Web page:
The other was a Taste test. I had thrown all sorts of ingredients into a soup, and they had to guess the ingredients. I was impressed that the teams got 12 and 10 ingredients out of a total 17. Pretty good, right? 🙂

At the end of the second round, the Red Team drew level with the Blue Team! Oh, what excitement! 😀

The grand finale was the most awaited round. The teams had to make a drink, a sandwich, and a dessert with cup-cakes.

I had to ensure that two sets of all the ingredients were available, right from different types of drinks (Tang, iced-tea mix, Tropicana mixes), sauces (tomato, hot and sweet, spicy, red chilli), cheese (spreads, slices, grated cheese), veggies (tomato -chopped/sliced, onion-chopped/sliced, cucumber slices, olives, grated carrot, coriander, mint), dessert toppings (chocolate/vanilla icing, chocolate/butterscotch/strawberry syrups, chocolate chips, cherries, tutti-fruity stuff, honey), and basics such as bread, cup-cakes, ice, yoghurt, salt, pepper, chaat masala, etc. Most of it was easily bought in small quantities, but I had a pretty busy morning processing the veggies! 🙂

The girls hugely enjoyed this last round. They were so creative, coming up with Leaning Tower of Pisa sandwiches (stacked mini sandwiches), plating the desserts as smileys, using honey in their drinks, and concocting the most amazing chocolate and strawberry sauce! Of course, the ingredients themselves were finger-lickin’ good, so plenty of tasting went on during preparation itself. All in all, it was a mixture of total chaos and fun.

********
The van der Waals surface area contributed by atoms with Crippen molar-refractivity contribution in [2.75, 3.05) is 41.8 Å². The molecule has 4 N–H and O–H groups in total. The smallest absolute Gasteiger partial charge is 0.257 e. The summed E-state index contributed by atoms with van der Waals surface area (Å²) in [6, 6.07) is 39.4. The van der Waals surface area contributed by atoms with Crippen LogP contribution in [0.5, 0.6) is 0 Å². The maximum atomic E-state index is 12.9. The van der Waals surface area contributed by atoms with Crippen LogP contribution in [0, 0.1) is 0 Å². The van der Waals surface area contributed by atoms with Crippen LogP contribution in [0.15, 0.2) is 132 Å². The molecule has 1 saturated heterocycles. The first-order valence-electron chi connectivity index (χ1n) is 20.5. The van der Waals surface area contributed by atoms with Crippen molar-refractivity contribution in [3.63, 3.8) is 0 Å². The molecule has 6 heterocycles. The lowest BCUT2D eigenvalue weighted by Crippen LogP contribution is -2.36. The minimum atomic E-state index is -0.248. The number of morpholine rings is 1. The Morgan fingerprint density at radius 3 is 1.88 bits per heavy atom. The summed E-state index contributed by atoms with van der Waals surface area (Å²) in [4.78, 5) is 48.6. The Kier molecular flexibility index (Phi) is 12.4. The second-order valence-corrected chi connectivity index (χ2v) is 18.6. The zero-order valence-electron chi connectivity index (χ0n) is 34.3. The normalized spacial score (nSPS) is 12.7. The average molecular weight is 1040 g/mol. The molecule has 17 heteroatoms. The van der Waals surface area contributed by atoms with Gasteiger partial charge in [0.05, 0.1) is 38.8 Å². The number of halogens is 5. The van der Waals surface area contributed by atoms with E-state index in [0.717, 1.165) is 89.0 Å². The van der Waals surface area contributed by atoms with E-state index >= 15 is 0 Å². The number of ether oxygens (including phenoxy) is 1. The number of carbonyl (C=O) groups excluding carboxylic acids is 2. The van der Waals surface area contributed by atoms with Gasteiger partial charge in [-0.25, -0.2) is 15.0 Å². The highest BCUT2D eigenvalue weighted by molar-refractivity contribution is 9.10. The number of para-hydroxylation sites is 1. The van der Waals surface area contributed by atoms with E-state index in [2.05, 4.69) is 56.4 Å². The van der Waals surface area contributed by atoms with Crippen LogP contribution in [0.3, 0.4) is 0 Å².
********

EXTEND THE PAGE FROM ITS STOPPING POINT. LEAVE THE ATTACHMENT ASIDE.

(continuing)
Finally, on general consensus (some of the parents were involved in the “judging”), both teams tied and won the grand prize — a large box of Ferrero Rocher chocolates which they all shared.


The Badge, the label for the recipe book, and the little Thank you card.

Individual “trophies” (water bottles with chocolates inside, with a silver ribbon threaded through a little card that said Thank You) were distributed to everyone by the birthday girl. Newspaper bags (Lil D’s school had some enterpreneurship-related stalls and I made one of the teams extremely happy by buying out their entire stock of newspaper bags, which were really cute, complete with logo and all!) were available for hauling home all the goodies (which included the aprons as well).

DH wrapped up the party with the disclaimer — Don’t blame us if you are now asked to cook at home! 😀

I was really tired at the end of this because it involved a great deal of preparation “on the day”. Just as I sank into a chair at the end of the party, one of Lil D’s friends came up to me with a worried look on her face.

Aunty, she asked, are you going to celebrate Lil D’s birthday next year?

You could have knocked me down with a feather at that point! I suppressed my laughter and smiled — Let’ s just wrap up this year, then we’ll see, OK?

I should have known better.

What will the theme be, Aunty? The question popped up almost immediately.

Nach Baliye, I grinned.  🙂

How I Didn’t Get My Daughter to Read

Both DH and I are avid readers. I read mostly fiction, though I’m slowly gravitating towards non-fiction. DH prefers non-fiction, and reads practically anything, including the side of the cereal box at the breakfast table.